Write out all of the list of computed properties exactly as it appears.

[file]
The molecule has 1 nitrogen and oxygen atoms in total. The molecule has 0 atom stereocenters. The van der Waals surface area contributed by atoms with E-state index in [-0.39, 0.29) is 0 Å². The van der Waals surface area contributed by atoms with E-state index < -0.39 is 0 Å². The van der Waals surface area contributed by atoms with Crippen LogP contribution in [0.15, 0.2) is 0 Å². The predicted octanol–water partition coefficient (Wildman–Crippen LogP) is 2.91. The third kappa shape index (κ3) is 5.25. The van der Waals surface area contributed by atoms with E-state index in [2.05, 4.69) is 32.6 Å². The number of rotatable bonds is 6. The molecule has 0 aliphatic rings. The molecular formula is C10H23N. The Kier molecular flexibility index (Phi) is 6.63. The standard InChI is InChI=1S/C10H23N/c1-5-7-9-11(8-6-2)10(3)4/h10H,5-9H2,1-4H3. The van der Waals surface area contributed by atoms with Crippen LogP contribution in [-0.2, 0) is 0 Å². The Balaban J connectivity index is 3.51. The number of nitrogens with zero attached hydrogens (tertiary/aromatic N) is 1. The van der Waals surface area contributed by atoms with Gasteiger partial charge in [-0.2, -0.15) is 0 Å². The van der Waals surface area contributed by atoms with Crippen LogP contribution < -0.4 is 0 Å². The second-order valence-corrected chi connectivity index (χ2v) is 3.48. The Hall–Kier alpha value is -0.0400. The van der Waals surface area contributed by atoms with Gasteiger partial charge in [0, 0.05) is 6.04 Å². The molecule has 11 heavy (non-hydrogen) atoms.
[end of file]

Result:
The molecule has 1 nitrogen and oxygen atoms in total. The molecule has 0 atom stereocenters. The van der Waals surface area contributed by atoms with E-state index in [-0.39, 0.29) is 0 Å². The van der Waals surface area contributed by atoms with E-state index < -0.39 is 0 Å². The van der Waals surface area contributed by atoms with Crippen LogP contribution in [0.15, 0.2) is 0 Å². The predicted octanol–water partition coefficient (Wildman–Crippen LogP) is 2.91. The third kappa shape index (κ3) is 5.25. The van der Waals surface area contributed by atoms with E-state index in [2.05, 4.69) is 32.6 Å². The number of rotatable bonds is 6. The molecule has 0 aliphatic rings. The molecular formula is C10H23N. The Kier molecular flexibility index (Phi) is 6.63. The standard InChI is InChI=1S/C10H23N/c1-5-7-9-11(8-6-2)10(3)4/h10H,5-9H2,1-4H3. The van der Waals surface area contributed by atoms with Crippen LogP contribution in [-0.2, 0) is 0 Å². The Balaban J connectivity index is 3.51. The number of nitrogens with zero attached hydrogens (tertiary/aromatic N) is 1. The van der Waals surface area contributed by atoms with Gasteiger partial charge in [-0.2, -0.15) is 0 Å². The van der Waals surface area contributed by atoms with Crippen LogP contribution < -0.4 is 0 Å². The second-order valence-corrected chi connectivity index (χ2v) is 3.48. The Hall–Kier alpha value is -0.0400. The van der Waals surface area contributed by atoms with Gasteiger partial charge in [0, 0.05) is 6.04 Å². The molecule has 11 heavy (non-hydrogen) atoms.